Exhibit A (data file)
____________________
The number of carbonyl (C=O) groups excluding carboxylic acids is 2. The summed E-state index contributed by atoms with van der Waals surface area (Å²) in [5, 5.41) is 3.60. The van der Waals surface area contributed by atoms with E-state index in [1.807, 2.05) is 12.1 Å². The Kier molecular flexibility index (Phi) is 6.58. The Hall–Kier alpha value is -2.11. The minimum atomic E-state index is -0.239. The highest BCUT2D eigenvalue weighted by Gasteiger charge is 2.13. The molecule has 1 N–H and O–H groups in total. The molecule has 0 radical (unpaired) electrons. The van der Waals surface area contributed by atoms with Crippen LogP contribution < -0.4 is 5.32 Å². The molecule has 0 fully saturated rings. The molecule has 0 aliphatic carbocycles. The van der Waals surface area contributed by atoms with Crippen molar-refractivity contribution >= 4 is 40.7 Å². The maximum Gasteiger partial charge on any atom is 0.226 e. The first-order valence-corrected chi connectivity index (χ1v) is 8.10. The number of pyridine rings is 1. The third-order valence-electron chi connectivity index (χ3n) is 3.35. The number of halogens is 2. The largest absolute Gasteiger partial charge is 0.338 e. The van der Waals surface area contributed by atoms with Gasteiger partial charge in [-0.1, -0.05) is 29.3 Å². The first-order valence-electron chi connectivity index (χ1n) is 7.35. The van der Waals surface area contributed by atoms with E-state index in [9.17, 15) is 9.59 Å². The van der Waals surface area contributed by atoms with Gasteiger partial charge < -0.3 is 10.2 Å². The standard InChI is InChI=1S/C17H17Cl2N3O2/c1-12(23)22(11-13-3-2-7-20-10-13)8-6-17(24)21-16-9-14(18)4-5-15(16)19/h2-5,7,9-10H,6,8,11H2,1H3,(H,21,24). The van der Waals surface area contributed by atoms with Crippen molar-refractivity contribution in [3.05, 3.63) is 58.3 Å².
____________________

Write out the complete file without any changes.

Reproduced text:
The number of carbonyl (C=O) groups excluding carboxylic acids is 2. The summed E-state index contributed by atoms with van der Waals surface area (Å²) in [5, 5.41) is 3.60. The van der Waals surface area contributed by atoms with E-state index in [1.807, 2.05) is 12.1 Å². The Kier molecular flexibility index (Phi) is 6.58. The Hall–Kier alpha value is -2.11. The minimum atomic E-state index is -0.239. The highest BCUT2D eigenvalue weighted by Gasteiger charge is 2.13. The molecule has 1 N–H and O–H groups in total. The molecule has 0 radical (unpaired) electrons. The van der Waals surface area contributed by atoms with Crippen LogP contribution < -0.4 is 5.32 Å². The molecule has 0 fully saturated rings. The molecule has 0 aliphatic carbocycles. The van der Waals surface area contributed by atoms with Crippen molar-refractivity contribution >= 4 is 40.7 Å². The maximum Gasteiger partial charge on any atom is 0.226 e. The first-order valence-corrected chi connectivity index (χ1v) is 8.10. The number of pyridine rings is 1. The third-order valence-electron chi connectivity index (χ3n) is 3.35. The number of halogens is 2. The largest absolute Gasteiger partial charge is 0.338 e. The van der Waals surface area contributed by atoms with Gasteiger partial charge in [-0.1, -0.05) is 29.3 Å². The first-order valence-electron chi connectivity index (χ1n) is 7.35. The van der Waals surface area contributed by atoms with E-state index in [9.17, 15) is 9.59 Å². The van der Waals surface area contributed by atoms with Gasteiger partial charge < -0.3 is 10.2 Å². The standard InChI is InChI=1S/C17H17Cl2N3O2/c1-12(23)22(11-13-3-2-7-20-10-13)8-6-17(24)21-16-9-14(18)4-5-15(16)19/h2-5,7,9-10H,6,8,11H2,1H3,(H,21,24). The van der Waals surface area contributed by atoms with Crippen molar-refractivity contribution in [3.05, 3.63) is 58.3 Å².